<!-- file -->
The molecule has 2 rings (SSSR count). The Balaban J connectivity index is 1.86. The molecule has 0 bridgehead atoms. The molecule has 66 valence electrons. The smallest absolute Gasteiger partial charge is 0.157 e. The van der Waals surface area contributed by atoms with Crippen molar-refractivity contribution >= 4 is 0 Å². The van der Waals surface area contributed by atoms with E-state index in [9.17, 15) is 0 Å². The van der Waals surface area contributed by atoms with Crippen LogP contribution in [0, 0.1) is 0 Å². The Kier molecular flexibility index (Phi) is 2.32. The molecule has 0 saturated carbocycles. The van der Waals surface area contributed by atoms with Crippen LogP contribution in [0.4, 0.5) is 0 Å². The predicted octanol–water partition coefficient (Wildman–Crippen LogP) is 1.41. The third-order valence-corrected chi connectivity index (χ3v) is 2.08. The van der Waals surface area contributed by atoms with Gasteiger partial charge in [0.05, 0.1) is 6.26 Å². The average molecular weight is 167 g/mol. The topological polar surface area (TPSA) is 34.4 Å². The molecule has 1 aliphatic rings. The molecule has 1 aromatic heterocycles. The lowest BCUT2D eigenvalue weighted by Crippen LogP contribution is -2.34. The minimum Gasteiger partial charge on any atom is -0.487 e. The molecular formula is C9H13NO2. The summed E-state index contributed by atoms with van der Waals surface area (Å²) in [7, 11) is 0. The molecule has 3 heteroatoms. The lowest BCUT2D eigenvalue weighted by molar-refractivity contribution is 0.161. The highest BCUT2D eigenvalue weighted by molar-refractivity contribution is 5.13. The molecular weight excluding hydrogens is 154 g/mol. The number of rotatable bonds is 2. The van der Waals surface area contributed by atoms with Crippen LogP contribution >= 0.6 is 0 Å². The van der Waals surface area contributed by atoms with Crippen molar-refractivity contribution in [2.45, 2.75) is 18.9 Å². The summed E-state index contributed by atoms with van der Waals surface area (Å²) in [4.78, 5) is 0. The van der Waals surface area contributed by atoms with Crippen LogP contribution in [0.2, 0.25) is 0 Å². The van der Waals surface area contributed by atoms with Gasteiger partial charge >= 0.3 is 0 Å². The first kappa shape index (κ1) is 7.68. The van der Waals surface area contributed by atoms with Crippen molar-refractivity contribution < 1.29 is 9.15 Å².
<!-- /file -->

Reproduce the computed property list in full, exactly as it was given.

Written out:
The molecule has 2 rings (SSSR count). The Balaban J connectivity index is 1.86. The molecule has 0 bridgehead atoms. The molecule has 66 valence electrons. The smallest absolute Gasteiger partial charge is 0.157 e. The van der Waals surface area contributed by atoms with Crippen molar-refractivity contribution >= 4 is 0 Å². The van der Waals surface area contributed by atoms with E-state index in [9.17, 15) is 0 Å². The van der Waals surface area contributed by atoms with Crippen LogP contribution in [0, 0.1) is 0 Å². The Kier molecular flexibility index (Phi) is 2.32. The molecule has 0 saturated carbocycles. The van der Waals surface area contributed by atoms with Crippen LogP contribution in [0.4, 0.5) is 0 Å². The predicted octanol–water partition coefficient (Wildman–Crippen LogP) is 1.41. The third-order valence-corrected chi connectivity index (χ3v) is 2.08. The van der Waals surface area contributed by atoms with Gasteiger partial charge in [0.05, 0.1) is 6.26 Å². The average molecular weight is 167 g/mol. The topological polar surface area (TPSA) is 34.4 Å². The molecule has 1 aliphatic rings. The molecule has 1 aromatic heterocycles. The lowest BCUT2D eigenvalue weighted by Crippen LogP contribution is -2.34. The minimum Gasteiger partial charge on any atom is -0.487 e. The molecular formula is C9H13NO2. The summed E-state index contributed by atoms with van der Waals surface area (Å²) in [7, 11) is 0. The molecule has 3 heteroatoms. The lowest BCUT2D eigenvalue weighted by molar-refractivity contribution is 0.161. The highest BCUT2D eigenvalue weighted by molar-refractivity contribution is 5.13. The molecular weight excluding hydrogens is 154 g/mol. The number of rotatable bonds is 2. The van der Waals surface area contributed by atoms with Crippen LogP contribution >= 0.6 is 0 Å². The van der Waals surface area contributed by atoms with Crippen molar-refractivity contribution in [2.45, 2.75) is 18.9 Å². The summed E-state index contributed by atoms with van der Waals surface area (Å²) in [4.78, 5) is 0. The van der Waals surface area contributed by atoms with Crippen LogP contribution in [0.2, 0.25) is 0 Å². The van der Waals surface area contributed by atoms with Gasteiger partial charge >= 0.3 is 0 Å². The first kappa shape index (κ1) is 7.68. The van der Waals surface area contributed by atoms with Crippen molar-refractivity contribution < 1.29 is 9.15 Å².